Dick Cheney

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Richard Bruce Cheney (/ˈtʃeɪni/;[1] born January 30, 1941) is an American politician and businessman who served as the 46th vice president of the United States from 2001 to 2009 under George W. Bush. He has been cited as the most powerful vice president in American history.[2][3] He is also one of the most unpopular politicians in the history of the U.S., holding an approval rating of just 13% at the time of leaving office.[4]

Born in Lincoln, Nebraska, Cheney grew up there and later in Casper, Wyoming.[5] He attended Yale and then the University of Wyoming, at the latter of which he earned a BA and an MA in Political Science. He began his political career as an intern for Congressman William A. Steiger, eventually working his way into the White House during the Nixon and Ford administrations. He served as White House chief of staff from 1975 to 1977. In 1978, Cheney was elected to the U.S. House of Representatives. He represented Wyoming’s at-large congressional district from 1979 to 1989, briefly serving as House minority whip in 1989. Cheney was selected to be the secretary of defense during the presidency of George H. W. Bush, holding the position for the majority of Bush’s term from 1989 to 1993.[6] During his time in the Department of Defense, Cheney oversaw the 1991 Operation Desert Storm, among other actions. Out of office during the Clinton administration, Cheney was the Chairman and CEO of Halliburton Company from 1995 to 2000.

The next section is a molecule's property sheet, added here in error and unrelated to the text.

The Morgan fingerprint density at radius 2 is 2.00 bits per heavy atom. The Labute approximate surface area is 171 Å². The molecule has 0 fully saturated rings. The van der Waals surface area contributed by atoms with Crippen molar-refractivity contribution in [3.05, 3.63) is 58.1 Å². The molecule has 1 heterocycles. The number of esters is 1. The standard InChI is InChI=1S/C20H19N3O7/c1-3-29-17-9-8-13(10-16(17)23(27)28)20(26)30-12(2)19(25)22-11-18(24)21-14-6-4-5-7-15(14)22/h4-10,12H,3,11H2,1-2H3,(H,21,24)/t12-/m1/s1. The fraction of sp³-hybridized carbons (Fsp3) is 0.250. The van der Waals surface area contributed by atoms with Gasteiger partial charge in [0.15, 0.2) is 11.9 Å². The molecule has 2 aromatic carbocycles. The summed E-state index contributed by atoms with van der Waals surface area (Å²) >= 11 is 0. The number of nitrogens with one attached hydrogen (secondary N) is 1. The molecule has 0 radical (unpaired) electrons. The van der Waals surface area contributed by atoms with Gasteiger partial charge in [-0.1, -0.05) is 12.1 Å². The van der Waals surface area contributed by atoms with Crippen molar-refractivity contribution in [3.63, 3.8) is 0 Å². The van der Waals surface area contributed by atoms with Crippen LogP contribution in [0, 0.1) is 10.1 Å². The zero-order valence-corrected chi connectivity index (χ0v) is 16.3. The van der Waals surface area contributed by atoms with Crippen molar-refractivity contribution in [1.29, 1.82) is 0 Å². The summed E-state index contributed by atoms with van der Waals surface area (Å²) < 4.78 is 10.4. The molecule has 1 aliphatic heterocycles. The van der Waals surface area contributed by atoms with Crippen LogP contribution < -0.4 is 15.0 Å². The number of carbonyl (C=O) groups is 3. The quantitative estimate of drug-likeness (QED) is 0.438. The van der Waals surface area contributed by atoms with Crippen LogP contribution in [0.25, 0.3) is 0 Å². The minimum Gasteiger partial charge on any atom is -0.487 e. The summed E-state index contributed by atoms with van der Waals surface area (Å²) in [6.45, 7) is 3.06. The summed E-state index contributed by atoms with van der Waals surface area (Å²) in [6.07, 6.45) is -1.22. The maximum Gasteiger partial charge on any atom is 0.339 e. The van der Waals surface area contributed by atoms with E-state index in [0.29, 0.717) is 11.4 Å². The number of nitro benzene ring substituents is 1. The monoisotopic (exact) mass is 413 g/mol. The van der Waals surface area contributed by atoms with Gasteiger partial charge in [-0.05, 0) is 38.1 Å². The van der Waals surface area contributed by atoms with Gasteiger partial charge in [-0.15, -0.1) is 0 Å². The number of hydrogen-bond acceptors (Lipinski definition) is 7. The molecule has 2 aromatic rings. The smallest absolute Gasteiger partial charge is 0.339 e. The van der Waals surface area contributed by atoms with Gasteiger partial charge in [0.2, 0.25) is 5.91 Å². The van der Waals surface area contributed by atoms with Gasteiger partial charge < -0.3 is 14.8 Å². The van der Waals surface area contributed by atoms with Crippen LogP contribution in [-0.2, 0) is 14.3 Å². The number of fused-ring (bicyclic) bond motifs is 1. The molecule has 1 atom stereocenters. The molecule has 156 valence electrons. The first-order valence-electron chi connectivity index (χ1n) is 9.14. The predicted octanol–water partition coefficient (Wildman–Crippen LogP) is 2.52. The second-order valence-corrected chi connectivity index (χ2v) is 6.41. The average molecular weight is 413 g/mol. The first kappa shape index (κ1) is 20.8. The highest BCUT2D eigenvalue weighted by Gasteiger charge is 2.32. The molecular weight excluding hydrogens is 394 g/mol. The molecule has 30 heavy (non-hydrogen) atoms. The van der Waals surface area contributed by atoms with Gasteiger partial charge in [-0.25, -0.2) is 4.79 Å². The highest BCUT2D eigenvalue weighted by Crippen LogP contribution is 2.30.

In July 2000, Cheney was chosen by presumptive Republican presidential nominee George W. Bush as his running mate in the 2000 presidential election. They defeated their Democratic opponents, incumbent Vice President Al Gore and Senator Joe Lieberman. In 2004 Cheney was reelected to his second term as vice president with Bush as president, defeating their Democratic opponents Senators John Kerry and John Edwards. During Cheney’s tenure as vice president, he played a leading behind-the-scenes role in the George W. Bush administration’s response to the September 11 attacks and coordination of the Global War on Terrorism. He was an early proponent of invading Iraq, alleging that the Saddam Hussein regime possessed a weapons of mass destruction program (no active WMDs were in Iraq) and the Hussein regime had an operational relationship with Al-Qaeda (even though there was scant credible evidence of such a relationship at the time). He also pressured the intelligence community to provide intelligence consistent with the administration’s rationales for invading Iraq. Cheney was often criticized for the Bush Administration’s policies regarding the campaign against terrorism, and for his support of wiretapping by the National Security Agency (NSA) and of torture.[7][8][9] He became at odds with President Bush’s position against same-sex marriage in 2004.[10]

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